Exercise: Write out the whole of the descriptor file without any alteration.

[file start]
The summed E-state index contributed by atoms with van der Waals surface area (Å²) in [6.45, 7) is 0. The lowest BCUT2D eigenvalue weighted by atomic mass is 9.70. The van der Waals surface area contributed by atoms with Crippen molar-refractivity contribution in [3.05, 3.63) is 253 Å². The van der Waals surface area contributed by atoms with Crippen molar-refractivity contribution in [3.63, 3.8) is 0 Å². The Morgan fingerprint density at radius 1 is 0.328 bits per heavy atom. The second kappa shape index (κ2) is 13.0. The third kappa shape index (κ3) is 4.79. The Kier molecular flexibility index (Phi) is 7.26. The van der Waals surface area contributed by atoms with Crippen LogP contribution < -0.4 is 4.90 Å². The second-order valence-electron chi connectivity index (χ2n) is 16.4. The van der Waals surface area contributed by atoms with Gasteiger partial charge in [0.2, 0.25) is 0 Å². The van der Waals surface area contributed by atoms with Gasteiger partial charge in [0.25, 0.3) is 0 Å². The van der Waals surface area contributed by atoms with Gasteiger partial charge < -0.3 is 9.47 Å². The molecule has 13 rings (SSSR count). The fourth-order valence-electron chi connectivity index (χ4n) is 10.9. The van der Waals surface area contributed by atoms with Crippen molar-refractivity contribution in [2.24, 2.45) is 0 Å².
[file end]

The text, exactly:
The summed E-state index contributed by atoms with van der Waals surface area (Å²) in [6.45, 7) is 0. The lowest BCUT2D eigenvalue weighted by atomic mass is 9.70. The van der Waals surface area contributed by atoms with Crippen molar-refractivity contribution in [3.05, 3.63) is 253 Å². The van der Waals surface area contributed by atoms with Crippen molar-refractivity contribution in [3.63, 3.8) is 0 Å². The Morgan fingerprint density at radius 1 is 0.328 bits per heavy atom. The second kappa shape index (κ2) is 13.0. The third kappa shape index (κ3) is 4.79. The Kier molecular flexibility index (Phi) is 7.26. The van der Waals surface area contributed by atoms with Crippen LogP contribution < -0.4 is 4.90 Å². The second-order valence-electron chi connectivity index (χ2n) is 16.4. The van der Waals surface area contributed by atoms with Gasteiger partial charge in [0.2, 0.25) is 0 Å². The van der Waals surface area contributed by atoms with Gasteiger partial charge in [0.25, 0.3) is 0 Å². The van der Waals surface area contributed by atoms with Gasteiger partial charge < -0.3 is 9.47 Å². The molecule has 13 rings (SSSR count). The fourth-order valence-electron chi connectivity index (χ4n) is 10.9. The van der Waals surface area contributed by atoms with Crippen molar-refractivity contribution in [2.24, 2.45) is 0 Å².